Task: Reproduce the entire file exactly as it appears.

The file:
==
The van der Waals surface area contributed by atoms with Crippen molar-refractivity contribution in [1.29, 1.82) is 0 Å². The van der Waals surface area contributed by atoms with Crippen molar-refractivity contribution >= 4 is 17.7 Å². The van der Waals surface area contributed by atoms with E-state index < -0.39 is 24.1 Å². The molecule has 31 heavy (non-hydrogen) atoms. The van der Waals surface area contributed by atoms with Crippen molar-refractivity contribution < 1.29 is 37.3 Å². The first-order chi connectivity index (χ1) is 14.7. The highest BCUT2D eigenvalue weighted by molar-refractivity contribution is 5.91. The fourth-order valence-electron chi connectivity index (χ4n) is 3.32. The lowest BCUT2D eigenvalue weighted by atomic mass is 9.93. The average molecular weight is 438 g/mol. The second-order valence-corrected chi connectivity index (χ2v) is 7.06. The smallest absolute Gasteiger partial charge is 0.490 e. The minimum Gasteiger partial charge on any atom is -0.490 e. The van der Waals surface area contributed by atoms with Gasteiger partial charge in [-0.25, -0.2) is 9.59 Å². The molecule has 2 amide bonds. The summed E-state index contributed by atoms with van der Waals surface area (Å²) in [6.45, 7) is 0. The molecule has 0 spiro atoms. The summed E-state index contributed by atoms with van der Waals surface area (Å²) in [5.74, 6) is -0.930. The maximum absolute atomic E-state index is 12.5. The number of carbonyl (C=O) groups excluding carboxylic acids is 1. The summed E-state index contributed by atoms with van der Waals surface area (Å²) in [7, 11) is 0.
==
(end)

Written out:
The van der Waals surface area contributed by atoms with Crippen molar-refractivity contribution in [1.29, 1.82) is 0 Å². The van der Waals surface area contributed by atoms with Crippen molar-refractivity contribution >= 4 is 17.7 Å². The van der Waals surface area contributed by atoms with E-state index < -0.39 is 24.1 Å². The molecule has 31 heavy (non-hydrogen) atoms. The van der Waals surface area contributed by atoms with Crippen molar-refractivity contribution < 1.29 is 37.3 Å². The first-order chi connectivity index (χ1) is 14.7. The highest BCUT2D eigenvalue weighted by molar-refractivity contribution is 5.91. The fourth-order valence-electron chi connectivity index (χ4n) is 3.32. The lowest BCUT2D eigenvalue weighted by atomic mass is 9.93. The average molecular weight is 438 g/mol. The second-order valence-corrected chi connectivity index (χ2v) is 7.06. The smallest absolute Gasteiger partial charge is 0.490 e. The minimum Gasteiger partial charge on any atom is -0.490 e. The van der Waals surface area contributed by atoms with Gasteiger partial charge in [-0.25, -0.2) is 9.59 Å². The molecule has 2 amide bonds. The summed E-state index contributed by atoms with van der Waals surface area (Å²) in [6.45, 7) is 0. The molecule has 0 spiro atoms. The summed E-state index contributed by atoms with van der Waals surface area (Å²) in [5.74, 6) is -0.930. The maximum absolute atomic E-state index is 12.5. The number of carbonyl (C=O) groups excluding carboxylic acids is 1. The summed E-state index contributed by atoms with van der Waals surface area (Å²) in [7, 11) is 0.